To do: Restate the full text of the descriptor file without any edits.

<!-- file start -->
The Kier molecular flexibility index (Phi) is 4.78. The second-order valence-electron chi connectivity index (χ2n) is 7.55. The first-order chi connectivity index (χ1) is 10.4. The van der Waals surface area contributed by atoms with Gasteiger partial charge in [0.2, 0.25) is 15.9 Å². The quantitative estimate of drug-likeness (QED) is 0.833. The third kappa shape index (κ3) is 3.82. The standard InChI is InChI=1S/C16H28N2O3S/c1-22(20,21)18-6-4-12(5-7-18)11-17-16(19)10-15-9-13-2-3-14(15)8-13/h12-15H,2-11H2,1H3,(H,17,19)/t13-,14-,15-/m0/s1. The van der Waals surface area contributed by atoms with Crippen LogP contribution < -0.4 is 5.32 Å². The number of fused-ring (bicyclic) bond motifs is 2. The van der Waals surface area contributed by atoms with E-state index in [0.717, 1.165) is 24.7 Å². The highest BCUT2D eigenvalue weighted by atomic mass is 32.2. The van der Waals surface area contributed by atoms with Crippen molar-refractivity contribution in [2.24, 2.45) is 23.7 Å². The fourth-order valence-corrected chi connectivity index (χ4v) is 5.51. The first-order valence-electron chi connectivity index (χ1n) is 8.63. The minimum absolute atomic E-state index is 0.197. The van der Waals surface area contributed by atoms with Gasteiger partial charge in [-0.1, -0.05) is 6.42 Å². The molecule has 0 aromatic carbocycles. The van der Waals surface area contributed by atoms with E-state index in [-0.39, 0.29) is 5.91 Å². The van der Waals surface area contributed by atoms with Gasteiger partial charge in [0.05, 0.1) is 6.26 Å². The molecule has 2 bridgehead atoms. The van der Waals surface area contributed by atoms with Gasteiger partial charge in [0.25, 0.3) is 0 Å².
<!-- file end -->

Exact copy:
The Kier molecular flexibility index (Phi) is 4.78. The second-order valence-electron chi connectivity index (χ2n) is 7.55. The first-order chi connectivity index (χ1) is 10.4. The van der Waals surface area contributed by atoms with Gasteiger partial charge in [0.2, 0.25) is 15.9 Å². The quantitative estimate of drug-likeness (QED) is 0.833. The third kappa shape index (κ3) is 3.82. The standard InChI is InChI=1S/C16H28N2O3S/c1-22(20,21)18-6-4-12(5-7-18)11-17-16(19)10-15-9-13-2-3-14(15)8-13/h12-15H,2-11H2,1H3,(H,17,19)/t13-,14-,15-/m0/s1. The van der Waals surface area contributed by atoms with Crippen LogP contribution < -0.4 is 5.32 Å². The number of fused-ring (bicyclic) bond motifs is 2. The van der Waals surface area contributed by atoms with E-state index in [0.717, 1.165) is 24.7 Å². The highest BCUT2D eigenvalue weighted by atomic mass is 32.2. The van der Waals surface area contributed by atoms with Crippen molar-refractivity contribution in [2.24, 2.45) is 23.7 Å². The fourth-order valence-corrected chi connectivity index (χ4v) is 5.51. The first-order valence-electron chi connectivity index (χ1n) is 8.63. The minimum absolute atomic E-state index is 0.197. The van der Waals surface area contributed by atoms with Gasteiger partial charge in [-0.1, -0.05) is 6.42 Å². The molecule has 0 aromatic carbocycles. The van der Waals surface area contributed by atoms with E-state index in [-0.39, 0.29) is 5.91 Å². The van der Waals surface area contributed by atoms with Gasteiger partial charge in [0.05, 0.1) is 6.26 Å². The molecule has 2 bridgehead atoms. The van der Waals surface area contributed by atoms with Gasteiger partial charge in [0.25, 0.3) is 0 Å².